Why Content Creators Need Better Tools

I’ve been working in the eCommerce space for a while now: twice at IBM (most recently helping setting up its SmarterCommerce initiative) and also at Salmon (a specialist systems integrator that is now part of Wunderman). Now I've begun working with CoreMedia. Why? Because 1) I believe content is one of the most critical topics for 2019 (see eCommerce Trends for 2019), and 2) because I think this area is ripe for improvement.

One thing that's become the norm in the industry is the astounding rate of change in the industry – driven not just by technology but how rapidly consumer behavior has evolved. This is due not just to the preferences of Millennials and Generation Z but also by my parents’ generation, who have now become regular online shoppers due to the increasing ease of use of things like tablets.

But what this rate of change and diversity of use has caused is an insatiable pressure on marketers and merchandisers to deliver increasingly engaging and arresting material – not just on a website but “everywhere.” And it’s no longer "everywhere" a few times a year. In sectors like fashion, it can also mean a significant edit every few weeks. So when you layer on promotions such as email campaigns, social media posts, social media ads, digital signage, and other channels, the treadmill that teams are now on is punishing.

What struck me in all the projects I've been involved with, however, is how little attention anyone pays to making that job more efficient. Many teams I've seen seem to think the equivalent of sticking a straw up their nose will save them from drowning. (It won’t).

Part of the issue seems to be the nature of content creation itself. We all know gorgeous content sells, and in the competitive world we live in it has to be great. But doing the same repetitive tasks to keep the engine running is soul destroying for creative people, so one solution is “getting the agency to do it.” This is fine if you have margin to afford those rates – and if you're lucky enough to have all your agencies (why are there always more than one?) use the same tool sets. But if you don't, a lot of that agility is just lost.

Here's the upshot: There are better ways to approach this problem, and also contain the spiraling costs.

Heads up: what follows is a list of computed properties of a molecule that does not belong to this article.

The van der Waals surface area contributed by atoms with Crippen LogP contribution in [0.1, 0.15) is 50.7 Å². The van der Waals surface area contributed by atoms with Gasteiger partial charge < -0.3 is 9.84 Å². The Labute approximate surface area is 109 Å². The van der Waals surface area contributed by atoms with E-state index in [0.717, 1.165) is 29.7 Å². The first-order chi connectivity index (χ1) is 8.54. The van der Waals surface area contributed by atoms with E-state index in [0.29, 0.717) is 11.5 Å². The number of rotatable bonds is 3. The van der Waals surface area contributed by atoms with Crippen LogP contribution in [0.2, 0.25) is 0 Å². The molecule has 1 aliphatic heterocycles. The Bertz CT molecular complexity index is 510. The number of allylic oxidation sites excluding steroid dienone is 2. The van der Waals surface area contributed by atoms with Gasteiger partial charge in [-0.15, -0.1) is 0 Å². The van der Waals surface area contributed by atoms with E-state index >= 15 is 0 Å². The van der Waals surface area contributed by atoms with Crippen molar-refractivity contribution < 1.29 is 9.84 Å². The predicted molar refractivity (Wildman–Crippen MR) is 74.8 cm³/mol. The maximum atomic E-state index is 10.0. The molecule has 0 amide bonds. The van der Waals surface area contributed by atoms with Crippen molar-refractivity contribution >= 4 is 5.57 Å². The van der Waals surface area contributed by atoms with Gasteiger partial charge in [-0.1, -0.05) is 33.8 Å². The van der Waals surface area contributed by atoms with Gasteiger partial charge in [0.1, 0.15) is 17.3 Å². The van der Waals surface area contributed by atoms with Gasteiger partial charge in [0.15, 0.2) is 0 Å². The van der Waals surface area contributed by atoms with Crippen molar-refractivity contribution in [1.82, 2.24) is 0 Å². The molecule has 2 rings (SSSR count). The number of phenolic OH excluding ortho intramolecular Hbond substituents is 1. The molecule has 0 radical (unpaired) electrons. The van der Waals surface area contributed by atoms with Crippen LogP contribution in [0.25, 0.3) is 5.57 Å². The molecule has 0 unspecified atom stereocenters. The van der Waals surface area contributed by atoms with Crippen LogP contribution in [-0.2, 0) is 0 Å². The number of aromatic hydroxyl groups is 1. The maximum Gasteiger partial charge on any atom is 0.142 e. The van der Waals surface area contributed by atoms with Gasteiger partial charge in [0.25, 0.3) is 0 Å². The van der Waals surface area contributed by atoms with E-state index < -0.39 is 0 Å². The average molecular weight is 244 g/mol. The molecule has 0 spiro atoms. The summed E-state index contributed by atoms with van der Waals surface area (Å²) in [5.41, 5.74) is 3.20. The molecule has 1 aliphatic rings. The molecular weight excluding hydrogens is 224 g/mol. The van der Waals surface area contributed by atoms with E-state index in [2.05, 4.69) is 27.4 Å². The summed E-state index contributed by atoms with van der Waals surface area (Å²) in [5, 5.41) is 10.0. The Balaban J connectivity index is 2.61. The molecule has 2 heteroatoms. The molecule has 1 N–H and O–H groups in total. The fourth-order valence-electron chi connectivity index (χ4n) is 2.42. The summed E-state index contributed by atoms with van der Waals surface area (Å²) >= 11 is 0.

The first way is through an enabler. For a long time, commerce platforms "owned" the UI and stored most of the content found on a typical website. But over the last few years, this structure has become increasingly unworkable as channels have proliferated. Because the main issue with traditional content management systems (CMS) is over "who owns the glass" (i.e. which system constructs and delivers the final web pages).

But with the rise of cloud-based options – as well as the availability of commerce platforms and CMS that are service based – we are now seeing the emergence of "headless" commerce approaches. The great thing here is that each system can now play to its strengths. The content platform can first: make all that precious content available everywhere, and second: provide an opportunity to compose the experience for delivery to different endpoints. This means an end to the tedious task of manual editing (cropping an image, adjusting a focus, etc.).

The second is recognition that the cost of content creation needs managing. What I have seen that works is clients putting in place robust governance (i.e. a set of rules everyone adheres to) and a deep inspection of the existing workflows, including asking people what would make their lives easier. Measuring where time goes and evaluating what could be eliminated or automated is key when it comes to streamlining workflows.

The positive thing is that the rise of agile approaches makes this a regular part of working. And some of the savvier agencies are even starting to offer content services that help customers manage the process or transform their operations themselves.

So all you need is the right tools, the right process, and the right people, Right? Sounds deceptively simple. But like all things the devil is in the details. So I’d love to hear your stories: what's worked, what hasn't, and what is your organization is doing to contain the flood. Cheers!


About the Author

Iain has been involved in IT solutions for over 30 years in both a customer and supplier capacity, starting in 1985 as a programmer with Reuters and finishing as a development manager in its trading room systems division. He then joined the London Stock exchange where he was responsible for their next generation limit-order systems, followed by a position with he industry standards body X/Open where he bought various distributed systems standards to market. In 1996 he joined Transarc, a distributed transaction software company, as founding employee of its European operations. Transarc was acquired by IBM in 1999, and as part of that operation Iain ran a variety of technical, services and sales teams covering the breadth of IBM’s software portfolio. Most recently, Iain was chief commercial officer for Salmon, a specialist commerce agency, helping clients deliver world-class digital shopping experiences. He is married with two children.